The other day I got on the bus and found that I couldn’t actually make my way down the aisle. I checked my feet: no, I wasn’t standing in cement or quicksand. I checked the air: no, it hadn’t suddenly acquired a consistency that was so thick you couldn’t actually walk through it. I waved my hand in front of me to check if there was an invisible force field halfway down the bus but there wasn’t, although somebody did wave to me from the back seat.
I was momentarily mystified but then I realised that I’d got the strap of my backpack caught in one of the seats so that I was in fact hooked like a grey-haired fish. I had to walk back a few steps to unhook myself and as I did so I saw and heard a few people laughing. Somebody shouted ‘Write a poem about that!’ and I found myself suddenly going tomato red, traffic light red, ketchup red. I blushed like a sunset and I could tell, perhaps by the extreme heat that suddenly enveloped the bus from my puce face, that everybody else on the bus could experience my very public blush.
Then having wrestled my backpack off the seat with the help of a fellow older person’s bus pass holder, I sat down and continued to glow with embarrassment. I felt, if I’m not going down a wormhole here, embarrassed that I was embarrassed. Indeed (and here I really am descending the spiral staircase of the wormhole) I was embarrassed to be embarrassed to be embarrassed.
I sat there gazing out of the window and tried to give myself a good talking-to. Silently, of course. Why should I blush with embarrassment at my age? I’m 67 years old, for goodness’ sake! I’ve been around a bit; I’m not a teenager, self-conscious in an empty room, am I? No, I’m not. My blush began to fade like an autumn sunrise.
I started to think about the times I really had been embarrassed when I was younger. Like the time when I was about seven in a crowd at Bridlington and I’d grasped the wrong hand thinking it to be my mother’s and my shame was almost volcanic, although of course that’s something we’ve all done. Or the time when, as an actual teenager, I bought a pink paisley shirt and tie combo and wore it to secondary school on a day that I had been told by jokers in my form was a non-uniform day when it wasn’t. It definitely wasn’t; I was the only person in assembly, not in uniform and, worse, I was the only person in assembly wearing a natty pink paisley shirt and a smart pink paisley tie. I thought I might die, as hundreds of eyes stared at me and hundreds of mouths opened wide in operatically cruel laughter.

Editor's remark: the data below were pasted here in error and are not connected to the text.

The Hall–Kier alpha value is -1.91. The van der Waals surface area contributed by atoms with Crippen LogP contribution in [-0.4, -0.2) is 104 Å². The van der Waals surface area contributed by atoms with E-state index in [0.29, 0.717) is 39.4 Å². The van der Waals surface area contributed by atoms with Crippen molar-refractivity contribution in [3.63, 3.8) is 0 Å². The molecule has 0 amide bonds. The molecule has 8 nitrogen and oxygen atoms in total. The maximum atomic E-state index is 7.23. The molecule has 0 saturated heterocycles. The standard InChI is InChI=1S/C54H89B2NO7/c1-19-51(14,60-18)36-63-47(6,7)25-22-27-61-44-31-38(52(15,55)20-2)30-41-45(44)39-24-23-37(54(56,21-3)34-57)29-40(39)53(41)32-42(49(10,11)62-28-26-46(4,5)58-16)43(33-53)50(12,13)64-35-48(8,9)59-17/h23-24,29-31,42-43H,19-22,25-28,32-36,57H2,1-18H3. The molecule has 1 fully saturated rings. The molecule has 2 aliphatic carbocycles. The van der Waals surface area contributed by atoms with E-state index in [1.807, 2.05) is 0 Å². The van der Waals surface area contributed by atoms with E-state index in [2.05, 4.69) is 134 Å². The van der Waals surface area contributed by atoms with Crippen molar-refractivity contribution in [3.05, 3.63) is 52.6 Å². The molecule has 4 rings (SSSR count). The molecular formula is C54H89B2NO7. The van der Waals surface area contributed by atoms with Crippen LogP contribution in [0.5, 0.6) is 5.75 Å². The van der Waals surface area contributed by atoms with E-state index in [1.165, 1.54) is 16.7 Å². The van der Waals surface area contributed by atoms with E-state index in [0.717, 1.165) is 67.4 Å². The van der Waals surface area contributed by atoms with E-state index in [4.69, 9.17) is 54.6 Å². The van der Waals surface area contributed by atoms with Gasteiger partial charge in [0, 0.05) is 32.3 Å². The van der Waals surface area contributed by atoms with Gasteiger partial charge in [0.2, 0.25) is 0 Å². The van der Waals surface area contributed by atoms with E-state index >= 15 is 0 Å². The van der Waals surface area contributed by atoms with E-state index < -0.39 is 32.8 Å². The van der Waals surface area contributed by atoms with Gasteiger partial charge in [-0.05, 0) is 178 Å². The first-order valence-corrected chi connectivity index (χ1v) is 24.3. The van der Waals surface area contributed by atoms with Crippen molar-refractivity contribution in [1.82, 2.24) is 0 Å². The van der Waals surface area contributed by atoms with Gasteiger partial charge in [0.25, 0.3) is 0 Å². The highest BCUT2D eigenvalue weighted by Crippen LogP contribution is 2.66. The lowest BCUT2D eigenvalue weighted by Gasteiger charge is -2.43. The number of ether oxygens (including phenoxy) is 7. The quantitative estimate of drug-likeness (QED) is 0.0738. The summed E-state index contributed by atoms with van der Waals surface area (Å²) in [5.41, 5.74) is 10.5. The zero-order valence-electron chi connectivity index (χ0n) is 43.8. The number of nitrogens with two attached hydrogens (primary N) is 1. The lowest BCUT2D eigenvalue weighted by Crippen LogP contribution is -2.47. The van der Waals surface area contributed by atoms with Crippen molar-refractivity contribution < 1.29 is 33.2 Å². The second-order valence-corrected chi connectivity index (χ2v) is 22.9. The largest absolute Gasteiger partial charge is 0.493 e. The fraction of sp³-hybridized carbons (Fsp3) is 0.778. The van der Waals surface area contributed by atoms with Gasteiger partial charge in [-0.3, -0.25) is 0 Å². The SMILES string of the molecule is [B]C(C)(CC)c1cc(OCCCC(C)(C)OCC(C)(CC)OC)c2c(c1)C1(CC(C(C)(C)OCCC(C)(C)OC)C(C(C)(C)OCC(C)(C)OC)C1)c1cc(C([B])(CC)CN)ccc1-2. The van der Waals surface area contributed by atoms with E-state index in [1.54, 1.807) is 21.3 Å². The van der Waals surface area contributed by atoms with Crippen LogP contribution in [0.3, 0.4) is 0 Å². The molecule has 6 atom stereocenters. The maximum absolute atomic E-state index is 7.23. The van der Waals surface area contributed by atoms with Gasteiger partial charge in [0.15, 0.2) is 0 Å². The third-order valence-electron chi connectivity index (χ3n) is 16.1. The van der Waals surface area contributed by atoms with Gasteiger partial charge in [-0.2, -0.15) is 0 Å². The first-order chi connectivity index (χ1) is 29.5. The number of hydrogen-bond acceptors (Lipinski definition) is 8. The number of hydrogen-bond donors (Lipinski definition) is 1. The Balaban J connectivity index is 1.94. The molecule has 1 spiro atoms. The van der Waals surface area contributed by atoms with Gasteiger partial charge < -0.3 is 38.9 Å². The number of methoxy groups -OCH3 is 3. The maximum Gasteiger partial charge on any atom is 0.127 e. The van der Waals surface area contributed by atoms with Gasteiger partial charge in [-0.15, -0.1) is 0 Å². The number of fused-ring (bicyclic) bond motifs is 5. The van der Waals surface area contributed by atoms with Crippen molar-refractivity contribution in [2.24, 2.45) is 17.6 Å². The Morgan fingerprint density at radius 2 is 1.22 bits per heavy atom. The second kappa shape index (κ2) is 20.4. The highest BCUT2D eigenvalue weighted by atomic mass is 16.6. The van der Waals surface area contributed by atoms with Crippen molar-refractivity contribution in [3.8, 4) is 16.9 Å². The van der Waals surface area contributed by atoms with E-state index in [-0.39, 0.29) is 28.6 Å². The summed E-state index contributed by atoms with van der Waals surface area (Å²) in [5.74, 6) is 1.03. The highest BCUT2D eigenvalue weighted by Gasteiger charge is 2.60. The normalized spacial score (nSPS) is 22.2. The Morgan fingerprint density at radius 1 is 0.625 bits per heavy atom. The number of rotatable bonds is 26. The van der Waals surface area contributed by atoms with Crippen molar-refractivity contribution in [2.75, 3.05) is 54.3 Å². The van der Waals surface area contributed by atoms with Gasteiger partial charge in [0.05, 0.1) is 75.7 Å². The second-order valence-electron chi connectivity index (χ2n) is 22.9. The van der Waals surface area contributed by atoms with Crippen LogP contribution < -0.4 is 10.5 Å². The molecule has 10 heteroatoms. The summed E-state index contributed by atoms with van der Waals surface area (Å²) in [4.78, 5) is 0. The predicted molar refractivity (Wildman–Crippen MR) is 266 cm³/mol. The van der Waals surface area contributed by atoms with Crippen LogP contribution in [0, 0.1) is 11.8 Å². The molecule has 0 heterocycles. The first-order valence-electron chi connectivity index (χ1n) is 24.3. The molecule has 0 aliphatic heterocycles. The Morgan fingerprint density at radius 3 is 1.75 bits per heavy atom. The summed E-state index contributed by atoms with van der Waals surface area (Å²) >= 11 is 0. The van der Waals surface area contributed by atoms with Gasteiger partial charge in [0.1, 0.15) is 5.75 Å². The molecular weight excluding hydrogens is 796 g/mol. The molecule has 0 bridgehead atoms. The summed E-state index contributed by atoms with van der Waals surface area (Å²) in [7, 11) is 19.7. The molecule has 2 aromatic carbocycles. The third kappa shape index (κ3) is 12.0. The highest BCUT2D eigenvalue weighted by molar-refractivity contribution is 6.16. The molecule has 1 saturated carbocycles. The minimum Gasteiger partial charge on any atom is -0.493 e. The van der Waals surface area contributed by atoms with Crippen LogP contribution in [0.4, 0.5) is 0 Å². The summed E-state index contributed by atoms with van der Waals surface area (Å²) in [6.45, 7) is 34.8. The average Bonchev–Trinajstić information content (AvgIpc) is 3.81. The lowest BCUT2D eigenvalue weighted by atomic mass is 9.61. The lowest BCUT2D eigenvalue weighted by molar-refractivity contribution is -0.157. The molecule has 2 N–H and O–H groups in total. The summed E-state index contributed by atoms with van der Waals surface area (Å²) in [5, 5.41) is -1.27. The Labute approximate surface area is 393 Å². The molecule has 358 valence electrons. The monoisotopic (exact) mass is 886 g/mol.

And, oddly, even though this was decades ago, I’m squirming with embarrassment now, as I type this. I can feel my cheeks reddening, I can feel, somehow, hyper-visible, as though I’m back in that shirt and tie and everybody in the world has got me in their eyeline. That’s the thing about the E word, as I might call it, because even writing the word makes me blush; it’s like one of those scarab beetles that can lie dormant for ages and then come back to life. The blush beetle never dies, it only sleeps. And when the embarrassing memories come back they come back in wagon loads.
Like the time when I did a poetry reading with my late brother-in-law Martyn Wiley at a village hall in Somerset called High Ham. When we got to the village hall we saw a notice that said TONIGHT: ADULT COMEDIANS and I told the organiser we were just daft poets and he said ‘Oh, you’ll be fine’ but we weren’t. Nobody laughed. Halfway through the show a man got up and said ‘I’m going to the toilet now. If you say something funny while I’m out, let me know.’
Aaaargh! I’m exploding with embarrassment now. Hold the Chronicle away because it might catch fire from the heat radiating from my face. I’ll just glug some water to cool me down and get the boat of my day back on an even keel. Ah: that reminds me of the time I spilt that water down that bloke in a posh suit…